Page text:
SAN LUIS — Residents who have fought for the past 40 years to regain rights to lands once granted to their forefathers are "outraged" about Cielo Vista Ranch owner William Harrison’s offer to buy those rights for $300 each.
Land Rights Council Chair Shirley Romero-Otero commented, “The new guy showed his hand early in the game,” so a public meeting is planned at noon Monday, Jan. 15, at the economic development office to discuss a letter sent out Dec. 20, 2017 offering to buy back the land use rights if they weren’t being used.
Harrison has not met with members of the Land Rights Council or the community and Romero-Otero isn’t sure why he chose to do so by means of a form letter.
Attorneys involved in the litigation will be present at the Jan. 15 meeting to answer questions. In addition, the suit itself is entering a final phase and Romero-Otero suggests the letters may be an effort to test the commitment of some plaintiffs.
A land grant dating to the 1800s, the ranch has been owned by New Bern, N.C. lumber baron Jack T. Taylor, Enron executive Lou Pai and a group of Texas investors who named it Cielo Vista. The latter group sold the ranch to Harrison for an estimated $105 million.
Harrison wrote: “On Aug. 11, 2017, my company purchased the Cielo Vista Ranch (formerly known as the Taylor Ranch). As you may know, the ranch has been the subject of very extended legal proceedings in the Costilla County District Court.
“As part of those proceedings, many Costilla County properties have been determined to have limited rights to access and use the ranch for three things:
The right to gather firewood for household use; the right to take timber for construction/maintenance of a house/farm buildings; and the right to graze a reasonable number of livestock for domestic purposes.”
Some recipients tossed the Harrison letter into the trash, while others expressed anger at its writer and his evident intent to again bar neighbors from the ranch, as Taylor did.
Not everyone holding keys to gates on the ranch and land use rights received a letter and Otero suspects Harrison might have been trying to test the resolve of the community.
In his form letter, Harrison wrote, “property that you own has been granted access and use rights as indicated in a notice previously sent to you by the Costilla District Court. Records of the court and the previous owner do not indicate which property owners in the county have made use of these rights.”
He states, “We have no good way of knowing whether you actually use or want to use the ranch.”
Recipients immediately responded that they, as descendants of the grantees, legally own their land rights, even if they don’t use them.
“It’s a divisive tactic,” she said, noting that some people may have already sent in a release form, despite the fact that it may not be legal. “No one can sell those rights,” she said. “Those rights go with the individual.”
Harrison’s letter states, “In an effort to determine how many people actually use and want to use the ranch for the limited purposes listed and to make sure the resources of the ranch are protected and preserved for those who do use it and have the most interest in using it, we have decided to offer anyone who has been granted the use rights the chance to sell them back to us if they so desire.”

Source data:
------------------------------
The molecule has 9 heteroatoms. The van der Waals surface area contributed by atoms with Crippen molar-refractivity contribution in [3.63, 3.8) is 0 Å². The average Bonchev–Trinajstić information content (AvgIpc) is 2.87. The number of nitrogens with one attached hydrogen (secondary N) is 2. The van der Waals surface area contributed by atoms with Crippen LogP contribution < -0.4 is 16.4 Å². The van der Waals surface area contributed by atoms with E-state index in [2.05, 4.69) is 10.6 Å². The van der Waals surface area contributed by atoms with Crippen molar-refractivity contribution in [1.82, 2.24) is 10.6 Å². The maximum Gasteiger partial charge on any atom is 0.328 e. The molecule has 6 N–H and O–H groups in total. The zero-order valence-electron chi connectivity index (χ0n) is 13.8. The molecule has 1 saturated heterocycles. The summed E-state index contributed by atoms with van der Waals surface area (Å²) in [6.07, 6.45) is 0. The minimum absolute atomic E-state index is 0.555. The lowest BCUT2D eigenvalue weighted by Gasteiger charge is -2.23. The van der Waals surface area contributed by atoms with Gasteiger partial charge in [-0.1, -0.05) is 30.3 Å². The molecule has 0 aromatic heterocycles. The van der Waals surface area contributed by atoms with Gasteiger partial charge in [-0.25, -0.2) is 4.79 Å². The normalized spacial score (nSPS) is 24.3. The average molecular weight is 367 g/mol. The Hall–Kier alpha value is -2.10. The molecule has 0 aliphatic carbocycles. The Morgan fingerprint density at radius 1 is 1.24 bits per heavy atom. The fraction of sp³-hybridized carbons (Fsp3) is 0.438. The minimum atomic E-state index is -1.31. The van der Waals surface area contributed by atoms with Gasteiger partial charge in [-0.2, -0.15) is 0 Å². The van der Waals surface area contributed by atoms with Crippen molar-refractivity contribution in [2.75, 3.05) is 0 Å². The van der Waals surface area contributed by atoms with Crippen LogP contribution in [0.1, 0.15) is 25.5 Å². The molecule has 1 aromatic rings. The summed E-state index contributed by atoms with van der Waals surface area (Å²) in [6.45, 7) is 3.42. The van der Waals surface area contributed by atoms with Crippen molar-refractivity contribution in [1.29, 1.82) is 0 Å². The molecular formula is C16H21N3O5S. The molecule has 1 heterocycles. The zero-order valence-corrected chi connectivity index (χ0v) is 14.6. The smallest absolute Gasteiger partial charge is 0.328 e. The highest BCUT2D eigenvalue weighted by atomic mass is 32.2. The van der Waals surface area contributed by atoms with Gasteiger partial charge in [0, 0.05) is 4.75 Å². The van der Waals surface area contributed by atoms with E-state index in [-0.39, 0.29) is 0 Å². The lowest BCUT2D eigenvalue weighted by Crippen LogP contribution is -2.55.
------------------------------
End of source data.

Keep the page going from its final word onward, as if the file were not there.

“We are therefore offering to pay you $300 in return for your execution of the enclosed termination and release of easement rights form.”
The Land Rights Council was organized 40 years ago and has remained dedicated and strong since that time.
In 1981, a class action lawsuit, Rael vs. Taylor, was brought against Taylor, owner of the ranch.
At issue was whether Taylor properly notified everybody who had a claim to the land in his 1965 ‘quiet’ title suit. The Colorado Supreme Court voted 4-3 against the plaintiffs but such a close ruling gave them hope for a future overruling — and it eventually came.
Apolinar Rael, along with many of his neighbors, sued in an effort to reclaim some of the land rights that had traditionally been available on the vast ranch, also known as “La Sierra” and traditionally used by the people to whom the land grants were conferred.
The Colorado Lawyers Committee became involved in 1996 and saw the case through federal court review, two trials and both appeals. In an historic opinion, the Colorado Supreme Court in 2003 upheld the rights of plaintiff property owners —whose heirs and predecessors settled the land grant when it was still part of Mexico— in and around San Luis to exercise traditional use rights to graze livestock and collect wood and timber on the property. This decision overturned previous court and court of appeal decisions that denied the landowners these rights.
District Judge Gaspar Perricone reopened the gates of a 77,000-acre ranch to descendants of the original San Luis Valley settlers, after 44 years of court battles. In a hearing lasting less than an hour, Perricone told a packed Costilla County courtroom in no uncertain terms that the heirs to the Sangre de Cristo Mexican Land Grant had won the case.
The Supreme Court agreed with the lower courts that, because the grant was settled after the Mexican-American War, the terms of the 1848 Treaty of Guadalupe Hidalgo did not apply under Mexican law; however, the court recognized a document written by early grantor Carlos Beaubien, supported by an agreement signed by Gov. Gilpin and other evidence, guaranteed a prescriptive easement to the landowners.
Noting that Beaubien wrote the document to honor his commitment to settlers he had persuaded to move hundreds of miles to make homes in a wilderness, the court declared: “It would be the height of arrogance and nothing but a legal fiction for us to claim that we can interpret this document without putting it in its historical context.”
Romero-Otero may be contacted at 970-640-8014.